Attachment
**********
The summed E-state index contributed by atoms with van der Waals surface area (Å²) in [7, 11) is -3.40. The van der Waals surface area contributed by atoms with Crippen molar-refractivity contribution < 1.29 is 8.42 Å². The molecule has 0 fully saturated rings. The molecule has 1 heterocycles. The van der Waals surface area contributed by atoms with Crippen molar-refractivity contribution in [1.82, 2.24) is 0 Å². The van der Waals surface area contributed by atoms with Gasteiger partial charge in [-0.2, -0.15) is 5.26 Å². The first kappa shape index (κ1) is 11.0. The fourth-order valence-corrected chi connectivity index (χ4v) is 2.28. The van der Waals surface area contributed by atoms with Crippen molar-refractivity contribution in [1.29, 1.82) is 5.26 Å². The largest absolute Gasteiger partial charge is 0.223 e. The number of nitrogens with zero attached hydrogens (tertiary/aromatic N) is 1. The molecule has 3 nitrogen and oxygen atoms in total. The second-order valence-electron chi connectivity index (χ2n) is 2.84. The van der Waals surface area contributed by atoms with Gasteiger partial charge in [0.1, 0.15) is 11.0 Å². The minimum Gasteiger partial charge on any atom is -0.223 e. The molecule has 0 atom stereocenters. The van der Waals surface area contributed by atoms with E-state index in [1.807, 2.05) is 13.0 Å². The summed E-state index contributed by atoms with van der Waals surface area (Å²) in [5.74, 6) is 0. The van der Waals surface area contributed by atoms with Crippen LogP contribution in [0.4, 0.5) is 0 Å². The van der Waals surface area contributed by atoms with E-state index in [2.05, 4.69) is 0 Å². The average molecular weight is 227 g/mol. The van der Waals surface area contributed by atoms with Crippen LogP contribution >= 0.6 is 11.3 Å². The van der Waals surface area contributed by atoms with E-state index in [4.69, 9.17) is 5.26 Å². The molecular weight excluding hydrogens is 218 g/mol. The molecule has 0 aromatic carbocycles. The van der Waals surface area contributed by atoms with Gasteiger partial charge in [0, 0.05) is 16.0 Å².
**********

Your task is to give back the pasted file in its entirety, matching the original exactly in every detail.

The summed E-state index contributed by atoms with van der Waals surface area (Å²) in [7, 11) is -3.40. The van der Waals surface area contributed by atoms with Crippen molar-refractivity contribution < 1.29 is 8.42 Å². The molecule has 0 fully saturated rings. The molecule has 1 heterocycles. The van der Waals surface area contributed by atoms with Crippen molar-refractivity contribution in [1.82, 2.24) is 0 Å². The van der Waals surface area contributed by atoms with Gasteiger partial charge in [-0.2, -0.15) is 5.26 Å². The first kappa shape index (κ1) is 11.0. The fourth-order valence-corrected chi connectivity index (χ4v) is 2.28. The van der Waals surface area contributed by atoms with Crippen molar-refractivity contribution in [1.29, 1.82) is 5.26 Å². The largest absolute Gasteiger partial charge is 0.223 e. The number of nitrogens with zero attached hydrogens (tertiary/aromatic N) is 1. The molecule has 3 nitrogen and oxygen atoms in total. The second-order valence-electron chi connectivity index (χ2n) is 2.84. The van der Waals surface area contributed by atoms with Gasteiger partial charge in [0.1, 0.15) is 11.0 Å². The minimum Gasteiger partial charge on any atom is -0.223 e. The molecule has 0 atom stereocenters. The van der Waals surface area contributed by atoms with E-state index in [1.807, 2.05) is 13.0 Å². The summed E-state index contributed by atoms with van der Waals surface area (Å²) in [5.74, 6) is 0. The van der Waals surface area contributed by atoms with Crippen LogP contribution in [0.4, 0.5) is 0 Å². The van der Waals surface area contributed by atoms with E-state index in [2.05, 4.69) is 0 Å². The average molecular weight is 227 g/mol. The van der Waals surface area contributed by atoms with Crippen LogP contribution >= 0.6 is 11.3 Å². The van der Waals surface area contributed by atoms with E-state index in [4.69, 9.17) is 5.26 Å². The molecular weight excluding hydrogens is 218 g/mol. The molecule has 0 aromatic carbocycles. The van der Waals surface area contributed by atoms with Gasteiger partial charge in [0, 0.05) is 16.0 Å².